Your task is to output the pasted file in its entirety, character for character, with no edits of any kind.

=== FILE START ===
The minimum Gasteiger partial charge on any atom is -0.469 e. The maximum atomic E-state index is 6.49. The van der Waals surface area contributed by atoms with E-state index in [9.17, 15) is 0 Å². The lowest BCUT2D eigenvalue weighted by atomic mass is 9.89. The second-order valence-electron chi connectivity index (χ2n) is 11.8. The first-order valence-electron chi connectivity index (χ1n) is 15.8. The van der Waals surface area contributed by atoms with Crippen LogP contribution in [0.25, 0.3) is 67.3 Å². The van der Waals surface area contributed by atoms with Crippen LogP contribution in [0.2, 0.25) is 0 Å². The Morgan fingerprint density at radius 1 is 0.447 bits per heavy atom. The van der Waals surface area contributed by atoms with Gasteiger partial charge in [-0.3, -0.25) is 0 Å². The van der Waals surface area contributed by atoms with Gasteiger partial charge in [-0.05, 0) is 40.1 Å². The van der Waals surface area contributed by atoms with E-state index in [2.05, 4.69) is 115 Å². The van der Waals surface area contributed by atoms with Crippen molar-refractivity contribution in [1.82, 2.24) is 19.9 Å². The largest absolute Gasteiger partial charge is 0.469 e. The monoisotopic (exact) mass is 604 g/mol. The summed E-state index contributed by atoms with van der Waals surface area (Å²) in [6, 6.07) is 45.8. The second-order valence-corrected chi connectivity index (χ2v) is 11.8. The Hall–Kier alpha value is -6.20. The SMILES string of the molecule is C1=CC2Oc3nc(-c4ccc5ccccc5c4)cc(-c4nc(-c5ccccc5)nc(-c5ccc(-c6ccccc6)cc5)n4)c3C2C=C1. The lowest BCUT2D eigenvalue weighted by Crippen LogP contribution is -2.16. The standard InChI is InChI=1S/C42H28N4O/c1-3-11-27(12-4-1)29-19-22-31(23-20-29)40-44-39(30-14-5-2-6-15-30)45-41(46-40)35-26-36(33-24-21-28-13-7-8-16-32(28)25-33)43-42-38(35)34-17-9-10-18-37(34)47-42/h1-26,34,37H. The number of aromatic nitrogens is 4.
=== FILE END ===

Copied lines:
The minimum Gasteiger partial charge on any atom is -0.469 e. The maximum atomic E-state index is 6.49. The van der Waals surface area contributed by atoms with E-state index in [9.17, 15) is 0 Å². The lowest BCUT2D eigenvalue weighted by atomic mass is 9.89. The second-order valence-electron chi connectivity index (χ2n) is 11.8. The first-order valence-electron chi connectivity index (χ1n) is 15.8. The van der Waals surface area contributed by atoms with Crippen LogP contribution in [0.25, 0.3) is 67.3 Å². The van der Waals surface area contributed by atoms with Crippen LogP contribution in [0.2, 0.25) is 0 Å². The Morgan fingerprint density at radius 1 is 0.447 bits per heavy atom. The van der Waals surface area contributed by atoms with Gasteiger partial charge in [-0.3, -0.25) is 0 Å². The van der Waals surface area contributed by atoms with Gasteiger partial charge in [-0.05, 0) is 40.1 Å². The van der Waals surface area contributed by atoms with E-state index in [2.05, 4.69) is 115 Å². The van der Waals surface area contributed by atoms with Crippen molar-refractivity contribution in [1.82, 2.24) is 19.9 Å². The largest absolute Gasteiger partial charge is 0.469 e. The monoisotopic (exact) mass is 604 g/mol. The summed E-state index contributed by atoms with van der Waals surface area (Å²) in [6, 6.07) is 45.8. The second-order valence-corrected chi connectivity index (χ2v) is 11.8. The Hall–Kier alpha value is -6.20. The SMILES string of the molecule is C1=CC2Oc3nc(-c4ccc5ccccc5c4)cc(-c4nc(-c5ccccc5)nc(-c5ccc(-c6ccccc6)cc5)n4)c3C2C=C1. The lowest BCUT2D eigenvalue weighted by Crippen LogP contribution is -2.16. The standard InChI is InChI=1S/C42H28N4O/c1-3-11-27(12-4-1)29-19-22-31(23-20-29)40-44-39(30-14-5-2-6-15-30)45-41(46-40)35-26-36(33-24-21-28-13-7-8-16-32(28)25-33)43-42-38(35)34-17-9-10-18-37(34)47-42/h1-26,34,37H. The number of aromatic nitrogens is 4.